The news of the scandal about the lack of recognition for Black and Asian soldiers who died serving the “Empire” in WW1 made me think back on the initial reaction to a book of mine. Over a decade ago now, I pigeonholed a senior editor at a major publishing house about an idea for a novel. One I had completed in draft. He listened to my pitch, which was based on true events, and gave his verdict. ‘Does anyone really care about a bunch of executed criminal GIs, some of whom might have been hanged by mistake?’
Well, it turns out I did and do, because I am still writing that book. The fact that the GIs in my book were Black and Hispanic means the story is still relevant with a chilling modern resonance to crime and punishment here and in the USA.
The basic facts are these. When US troops poured into the UK in preparation for D-Day, they were subject to the Visiting Forces Act (1942), which allowed the US military to conduct courts martial on British soil and gave some immunity to our allies from British law. One anomaly was that rape was a capital crime for US servicemen, although it was not under domestic law.
There were 19 executions of GIs in England. Most were hanged; two were killed by musketry, as the US Army quaintly called a firing squad. Of the 19, nine were convicted of murder, six of rape, and three of both. Eleven of the 19 executed were African-American, with three others of Latin-American or Mexican-American heritage. None was higher than a corporal, with most privates. No white American was executed for rape. When the black soldiers were sentenced to a custodial sentence for rape, it tended to be twice the length of the equivalent incarceration for a white man. Several were condemned to mental institutions indefinitely. Jim Crow definitely came over with the US army.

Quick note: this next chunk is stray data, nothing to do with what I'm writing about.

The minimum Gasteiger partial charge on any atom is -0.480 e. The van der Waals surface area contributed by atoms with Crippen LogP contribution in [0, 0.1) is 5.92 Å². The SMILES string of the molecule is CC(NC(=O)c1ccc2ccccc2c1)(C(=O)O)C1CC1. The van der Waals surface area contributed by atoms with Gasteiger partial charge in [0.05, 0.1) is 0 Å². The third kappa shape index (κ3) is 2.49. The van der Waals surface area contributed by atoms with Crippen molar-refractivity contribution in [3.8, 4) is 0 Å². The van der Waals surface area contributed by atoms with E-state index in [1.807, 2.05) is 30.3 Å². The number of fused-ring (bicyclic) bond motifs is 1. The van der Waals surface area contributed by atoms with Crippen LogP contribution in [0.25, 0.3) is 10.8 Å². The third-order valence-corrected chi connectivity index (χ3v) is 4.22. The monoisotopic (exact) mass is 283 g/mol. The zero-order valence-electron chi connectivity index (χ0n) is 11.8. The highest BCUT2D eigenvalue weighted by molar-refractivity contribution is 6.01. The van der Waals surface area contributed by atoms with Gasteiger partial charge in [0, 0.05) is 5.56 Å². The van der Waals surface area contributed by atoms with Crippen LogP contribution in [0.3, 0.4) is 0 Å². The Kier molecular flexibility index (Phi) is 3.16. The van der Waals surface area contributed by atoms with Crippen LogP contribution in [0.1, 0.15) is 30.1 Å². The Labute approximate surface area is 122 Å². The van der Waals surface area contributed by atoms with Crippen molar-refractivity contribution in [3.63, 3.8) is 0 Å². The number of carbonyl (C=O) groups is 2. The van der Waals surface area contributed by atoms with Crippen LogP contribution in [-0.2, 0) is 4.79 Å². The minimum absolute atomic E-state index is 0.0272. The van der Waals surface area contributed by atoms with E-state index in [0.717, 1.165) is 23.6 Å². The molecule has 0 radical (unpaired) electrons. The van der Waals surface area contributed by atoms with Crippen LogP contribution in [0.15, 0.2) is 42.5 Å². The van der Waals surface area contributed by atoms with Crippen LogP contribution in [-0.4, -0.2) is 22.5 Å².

The hangings were carried out at Shepton Mallet prison in Somerset, familiar from the opening of The Dirty Dozen, where Lee Marvin offers the condemned men a way to cheat the hangman. The hangman, incidentally, was Tom Pierrepoint, who (if you’ll pardon the terrible pun) taught the ropes there to his more infamous nephew, Albert.
There were some US soldiers who had a narrow escape. Leroy Henry, for example, was convicted of rape and sentenced to death. Although he admitted having sex with the woman, he claimed she denounced him when she asked for £2 instead of the usual £1 for her services and he refused. He avoided the noose because a petition of 33,000 locals found its way to General Eisenhower. He not only commuted the sentence but dismissed the entire case, leaving Henry to walk free and return to his unit.